U.S. Infantry West European Theater
Modeling the U.S. Army in WWII


First offered in 1974, this set of eight figures has been eclipsed by Tamiya’s 1995 assault infantry set.  But for twenty years this was the mainstay of modelers interested in creating U.S. infantry theme dioramas. 

Four of the figures wear the olive drab M1943 jacket.  One of these is walking, carrying a BAR.  He has the large BAR ammo pouches around his waist.  He wears the M1943 combat service boot with the leather gaiter that eliminated the canvas leggings.  Two other soldiers in the M1943 jacket are running.  One carries an M1 Garand rifle; the other has an M1 Carbine.  The fourth figure is in a prone position, shooting a Garand.  All three of these figures also wear the M1943 combat boot, which generally did not appear in the ETO until later in 1944. 

Contrary to the illustration and instructions on the back of the box, there are three figures wearing the short M1941 jacket, which was usually a tannish color.  The soldier kneeling and firing his carbine is correctly painted; he carries on his back a featureless square bag that has more in common with a musette bag than the 1928 haversack most widely used.  The jackets on Figures #3 and #4, the soldier firing the Thompson submachine gun and the other marching GI are really M1941 jackets and should be painted as such.  (Because of wear and the differences in fabrics used by jacket manufacturers, you can use a variety of colors and be correct.  I use Tamiya Buff, Khaki, and Dark Yellow, and varying shades of those.)  The marching figure carries the M1944 combat and cargo packs.  This dual pack was designed to replace the M1928 haversack, and enabled the GI to leave the bottom cargo pack behind, usually containing spare clothes, while bringing essentials along in the combat pack.  The two packs are molded together, with a rolled blanket draped over them.  An M1943 shovel is glued onto the packs.  All three of these figures wear canvas leggings.  The final figure wears the winter combat jacket most often seen on tankers and highly prized by infantry for its warmth.  This jacket can be painted in a similar fashion as the M1941 jacket.  Carrying a Thompson submachine gun, he also wears canvas leggings.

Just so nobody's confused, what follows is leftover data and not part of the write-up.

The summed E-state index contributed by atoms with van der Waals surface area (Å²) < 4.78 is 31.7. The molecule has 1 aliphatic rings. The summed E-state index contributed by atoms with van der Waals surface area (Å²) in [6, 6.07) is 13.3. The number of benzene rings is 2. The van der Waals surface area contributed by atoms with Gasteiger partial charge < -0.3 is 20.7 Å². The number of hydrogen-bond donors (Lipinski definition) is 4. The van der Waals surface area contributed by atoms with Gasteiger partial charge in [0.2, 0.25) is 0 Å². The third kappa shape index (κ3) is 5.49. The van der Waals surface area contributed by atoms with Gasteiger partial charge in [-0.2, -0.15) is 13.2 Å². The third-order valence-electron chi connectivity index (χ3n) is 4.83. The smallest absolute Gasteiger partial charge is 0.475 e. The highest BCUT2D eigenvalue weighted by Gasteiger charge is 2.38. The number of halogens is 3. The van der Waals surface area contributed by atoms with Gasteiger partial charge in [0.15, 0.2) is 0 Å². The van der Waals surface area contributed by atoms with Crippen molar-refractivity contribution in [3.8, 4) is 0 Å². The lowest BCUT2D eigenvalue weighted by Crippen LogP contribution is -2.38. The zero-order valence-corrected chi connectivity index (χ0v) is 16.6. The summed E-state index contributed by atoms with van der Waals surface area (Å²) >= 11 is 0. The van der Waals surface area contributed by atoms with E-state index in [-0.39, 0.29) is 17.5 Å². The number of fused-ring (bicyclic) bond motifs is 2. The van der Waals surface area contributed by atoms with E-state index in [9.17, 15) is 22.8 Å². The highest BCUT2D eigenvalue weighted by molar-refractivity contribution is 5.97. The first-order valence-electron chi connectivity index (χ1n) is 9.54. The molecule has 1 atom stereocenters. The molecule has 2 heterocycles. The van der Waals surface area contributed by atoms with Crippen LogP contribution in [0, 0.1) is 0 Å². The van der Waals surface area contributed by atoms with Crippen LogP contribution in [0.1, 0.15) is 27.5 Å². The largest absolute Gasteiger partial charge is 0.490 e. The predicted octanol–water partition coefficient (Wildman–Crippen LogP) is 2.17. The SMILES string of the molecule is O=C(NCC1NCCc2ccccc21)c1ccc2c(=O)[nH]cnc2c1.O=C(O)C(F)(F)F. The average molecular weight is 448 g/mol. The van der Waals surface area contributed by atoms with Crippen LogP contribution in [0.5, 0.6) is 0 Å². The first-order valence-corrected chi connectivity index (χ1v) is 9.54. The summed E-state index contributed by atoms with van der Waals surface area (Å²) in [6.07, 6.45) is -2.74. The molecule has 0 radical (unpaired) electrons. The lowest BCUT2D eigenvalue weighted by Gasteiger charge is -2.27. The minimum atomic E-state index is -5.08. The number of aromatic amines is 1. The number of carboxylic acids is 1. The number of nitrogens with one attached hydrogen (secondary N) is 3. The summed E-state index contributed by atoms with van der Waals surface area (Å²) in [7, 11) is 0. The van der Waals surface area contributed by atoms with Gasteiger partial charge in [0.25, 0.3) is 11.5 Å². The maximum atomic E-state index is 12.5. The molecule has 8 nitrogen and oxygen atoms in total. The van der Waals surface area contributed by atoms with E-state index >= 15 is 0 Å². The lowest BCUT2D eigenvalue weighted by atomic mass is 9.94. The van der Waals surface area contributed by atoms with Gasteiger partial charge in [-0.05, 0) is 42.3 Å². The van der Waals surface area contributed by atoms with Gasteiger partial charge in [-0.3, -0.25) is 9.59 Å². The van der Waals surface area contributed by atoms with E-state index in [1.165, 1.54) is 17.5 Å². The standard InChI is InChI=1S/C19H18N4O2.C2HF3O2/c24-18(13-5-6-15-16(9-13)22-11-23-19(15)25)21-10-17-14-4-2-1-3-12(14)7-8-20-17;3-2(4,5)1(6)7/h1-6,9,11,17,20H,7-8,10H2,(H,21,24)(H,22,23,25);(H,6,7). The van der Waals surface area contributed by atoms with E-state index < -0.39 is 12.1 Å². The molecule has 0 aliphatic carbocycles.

These figures are all a bit on the chunky side, and do not offer the level of crisp detail we enjoy with more recent plastic figures from Tamiya and DML, and, of course, resin figures.  However, there are some simple ways to make them much more acceptable. First, the expressionless heads can be replaced with heads from Hornet or Ultracast (heads from Verlinden, Yanks and Warriors are too big).  Hands are a bit on the blobbish side, and there are sets from Verlinden and Warriors that can help here.  The tallest figures scale out to about 5’9” with helmets on, which is quite acceptable, given the average height of a US serviceman in WWII was around 5’8”. 

Finally, all the weapons and gear can be replaced with the sprue found in Tamiya’s assault infantry and offered separately as #35206 U.S. Infantry Equipment Set (though there is only enough gear there for six soldiers). 

With these changes and some careful painting and detailing, a moderately skilled modeler can bring these 25-year-old figures to life.



Modeling the U.S. Army in WWII © 2002—2007 Timothy S. Streeter